Working the numbers adds up for nation

Updated: 2014-08-18 14:06

By Cindy Chung and Ben Chow(China Daily)

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For decades, China has been using the registered unemployment rate to monitor its labor market. But a recent development has shown that the country is working toward using a new indicator, the surveyed jobless rate, to replace it.

On July 30, the State Council said in a statement that the conditions are ripe to publish and use the surveyed jobless rate. It asked the statistics agency to expand the survey, improve the methodology and publish the rate at a proper time.

This will be a major improvement that is in line with international practice and reflects authorities' confidence in maintaining the stability of the labor market.

The move is not all of a sudden. In the past year, government officials have quoted the surveyed rate from time to time.

The most recent time was in June. At a seminar with economists on June 11, Premier Li Keqiang issued the unemployment rate based on the random surveys, showing that unemployment fell over the past four months from 5.17 percent in March to 5.05 percent in June.

In April, the National Development and Reform Commission also announced at a news conference that China's surveyed unemployment rate in 31 large and medium-sized cities was 5.17 percent at the end of March, a slight decline from a month earlier.

The first time the indicator was formally announced was a year ago. In August last year, the commission said in a statement on China's overall economic performance on its website that the country's surveyed unemployment rate was 5 percent in the first half of 2013. A month later, Premier Li cited that figure in an article in the Financial Times ahead of his visit to Europe. At that time, many people learned that the Chinese government had been compiling surveyed job data for some time.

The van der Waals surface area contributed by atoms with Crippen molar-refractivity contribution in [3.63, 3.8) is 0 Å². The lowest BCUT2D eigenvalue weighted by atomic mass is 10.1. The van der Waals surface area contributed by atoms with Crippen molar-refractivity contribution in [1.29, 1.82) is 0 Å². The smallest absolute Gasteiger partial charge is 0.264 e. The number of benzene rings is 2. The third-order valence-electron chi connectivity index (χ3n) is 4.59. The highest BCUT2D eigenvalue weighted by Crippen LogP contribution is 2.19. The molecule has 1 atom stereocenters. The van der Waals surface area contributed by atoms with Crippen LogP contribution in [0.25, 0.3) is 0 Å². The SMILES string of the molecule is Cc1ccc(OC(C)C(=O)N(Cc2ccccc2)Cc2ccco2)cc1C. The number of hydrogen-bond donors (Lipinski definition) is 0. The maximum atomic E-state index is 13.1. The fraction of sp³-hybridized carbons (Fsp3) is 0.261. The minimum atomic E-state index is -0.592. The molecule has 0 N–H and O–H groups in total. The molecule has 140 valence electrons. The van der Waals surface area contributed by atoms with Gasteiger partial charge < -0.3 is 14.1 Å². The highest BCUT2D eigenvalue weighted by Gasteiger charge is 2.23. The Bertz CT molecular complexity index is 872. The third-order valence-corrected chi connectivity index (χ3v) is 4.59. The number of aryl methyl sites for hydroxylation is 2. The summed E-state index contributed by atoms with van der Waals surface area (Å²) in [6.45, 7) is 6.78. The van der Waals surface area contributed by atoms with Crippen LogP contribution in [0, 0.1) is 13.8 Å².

Before that, the registered unemployment rate was the only official jobless data. But that indicator does not accurately reflect the situation because it does not include jobless people who do not register with the authorities. It also does not include the rural population, migrant workers or new graduates.

The inaccuracy can be seen in the limited fluctuation in the registered unemployment rate, which always hovered around 4 percent. In 2009, a year when massive layoffs were common, the rate stood at only 4.3 percent.

To solve that problem, authorities have been working since the late 1990s on the surveyed rate, which polls residents instead of passively waiting for unemployed people to register. The figure was based on surveys of the labor-age population first conducted in a small number of selected cities and among selected labor groups. Previously, the result was sent to certain government departments for their reference in designing policies, but was not announced to the public. According to insiders, the rate stood at 6.02 percent in 2003, came down to about 5 percent from 2005 to 2007, but climbed back to 6 percent in 2008 and 2009 before stabilizing at 5 percent in the following years.

Policymakers are making less frequent use of the registered urban employment rate. With the statistics agency gradually improving the calculation of the surveyed rate, which is commonly used internationally to gauge the job market, policymakers will lean toward this indicator as the broad indictor of the job market. The indicator is updated monthly and covers at least 31 cities. This represents remarkable progress in China's measurement of the labor market. The methodological change shows that policymakers, instead of hiding the real picture, are willing to face reality and make it public.

Although the surveyed rate is only for the government's internal use for now and the registered rate will continue to be published as official job data, it is expected the surveyed rate will replace the registered rate as the major job indicator to be used and recognized by the market and researchers, too.

Expectations are that the figure will soon be published regularly, which has further implications.

Working the numbers adds up for nation

Working the numbers adds up for nation

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